Reynolds sixth-graders spend an afternoon with famous children's author Lemony Snicket

by: OUTLOOK PHOTO: JIM CLARK - Children's author Lemony Snicket stands on the lap of Walt Morey Middle School sixth grade teacher Cari Pierce during a raucous assembly at Reynolds Middle School on Thursday, Nov. 7.

Lemony Snicket, a.k.a. Daniel Handler, didn’t hold back.

“Thank you for leaving — I love it when you leave!” he told 800 Reynolds School District sixth-grade students as they left an assembly Thursday with the popular children’s author.

Snicket kept his audience members on their toes at Reynolds Middle School, bounding across the room, jumping into laps, pinning flowers in a teacher’s hair and instructing students to “em-PHA-size” words as they read out loud.

“Climb out the window in the bathroom and meet me in the alley behind this shop,” the students said with Snicket. “I will be waiting in the green roadster. You have five minutes.”

Snicket was touring the Portland area with his new book series, “All the Wrong Questions,” appearing at A Children’s Place bookstore and Powell’s Books.

He left his audience in stitches as he ran screaming out the back gym door and returned to bid them adieu.

Snicket, author of “A Series of Unfortunate Events” and also a fictional character who appears in the book series, looked back on his younger years.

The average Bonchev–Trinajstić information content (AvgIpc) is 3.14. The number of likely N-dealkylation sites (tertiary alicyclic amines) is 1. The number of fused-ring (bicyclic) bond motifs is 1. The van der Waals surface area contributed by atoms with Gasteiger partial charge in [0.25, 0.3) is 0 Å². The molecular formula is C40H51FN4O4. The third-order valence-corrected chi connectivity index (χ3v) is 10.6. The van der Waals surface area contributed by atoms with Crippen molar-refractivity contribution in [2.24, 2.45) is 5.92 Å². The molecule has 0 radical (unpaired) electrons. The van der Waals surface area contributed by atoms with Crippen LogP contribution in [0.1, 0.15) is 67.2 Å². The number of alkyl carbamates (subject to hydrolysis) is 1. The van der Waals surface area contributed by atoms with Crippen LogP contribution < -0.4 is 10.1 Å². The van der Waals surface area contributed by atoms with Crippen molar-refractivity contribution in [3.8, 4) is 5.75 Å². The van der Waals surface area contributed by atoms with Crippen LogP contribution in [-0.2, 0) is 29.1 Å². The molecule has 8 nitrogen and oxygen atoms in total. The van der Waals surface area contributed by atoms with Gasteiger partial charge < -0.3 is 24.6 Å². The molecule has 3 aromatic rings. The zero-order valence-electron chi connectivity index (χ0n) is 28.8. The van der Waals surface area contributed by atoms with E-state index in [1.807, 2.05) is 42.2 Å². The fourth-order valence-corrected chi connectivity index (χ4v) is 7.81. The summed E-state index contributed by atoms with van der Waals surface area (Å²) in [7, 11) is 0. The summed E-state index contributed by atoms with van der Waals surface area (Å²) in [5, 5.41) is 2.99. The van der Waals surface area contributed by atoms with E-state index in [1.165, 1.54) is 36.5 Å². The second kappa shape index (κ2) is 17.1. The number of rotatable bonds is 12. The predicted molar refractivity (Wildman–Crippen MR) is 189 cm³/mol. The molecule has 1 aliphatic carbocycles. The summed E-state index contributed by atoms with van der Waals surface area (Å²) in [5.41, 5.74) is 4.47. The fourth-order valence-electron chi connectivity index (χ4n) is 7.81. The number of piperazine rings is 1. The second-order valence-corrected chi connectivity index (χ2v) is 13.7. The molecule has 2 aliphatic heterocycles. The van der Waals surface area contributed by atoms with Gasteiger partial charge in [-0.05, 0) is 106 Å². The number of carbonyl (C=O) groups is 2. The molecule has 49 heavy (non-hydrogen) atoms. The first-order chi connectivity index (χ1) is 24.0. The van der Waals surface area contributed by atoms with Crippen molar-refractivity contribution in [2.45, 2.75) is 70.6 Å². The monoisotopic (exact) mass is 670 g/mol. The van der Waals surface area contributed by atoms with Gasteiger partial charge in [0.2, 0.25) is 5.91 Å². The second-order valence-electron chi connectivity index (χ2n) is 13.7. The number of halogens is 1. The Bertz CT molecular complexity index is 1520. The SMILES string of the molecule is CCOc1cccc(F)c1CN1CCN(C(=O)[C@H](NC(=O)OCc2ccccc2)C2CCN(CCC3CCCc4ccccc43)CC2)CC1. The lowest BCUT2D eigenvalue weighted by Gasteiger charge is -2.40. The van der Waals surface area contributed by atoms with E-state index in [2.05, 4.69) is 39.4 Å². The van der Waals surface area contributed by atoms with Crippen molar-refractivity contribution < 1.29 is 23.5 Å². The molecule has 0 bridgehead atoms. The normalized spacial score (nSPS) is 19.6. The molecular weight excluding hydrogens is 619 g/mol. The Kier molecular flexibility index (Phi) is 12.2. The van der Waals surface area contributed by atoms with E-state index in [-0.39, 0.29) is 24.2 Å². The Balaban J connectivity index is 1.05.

by: OUTLOOK PHOTO: JIM CLARK - Author Lemony Snicket reads from his book during a Thursday afternoon assembly at Reynolds Middle School.

“I was shorter, reading a lot of books and telling jokes to avoid getting beaten up or suspended,” he said. “I attended Herbert Hoover Middle School, named after a man whose financial policies are widely regarded as reckless throughout history.”

Snicket said he draws his inspiration from real life and other books — “many books in particular.”

“I’m constantly reading and constantly on the lookout for startling ideas I could steal and transform into my own,” he said.

Snicket’s latest read was Matthew Rohrer’s “A Ship Loaded with Sequins has Gone Down.”

“Everyone seems charming,” Snicket said of his audience. “I didn’t get to have long conversations with all 800 of them, but my first impression was that they were charming.”

The assembly was arranged through A Children’s Place and Kevin O’Dea, program manager for elementary libraries in the Reynolds School District.

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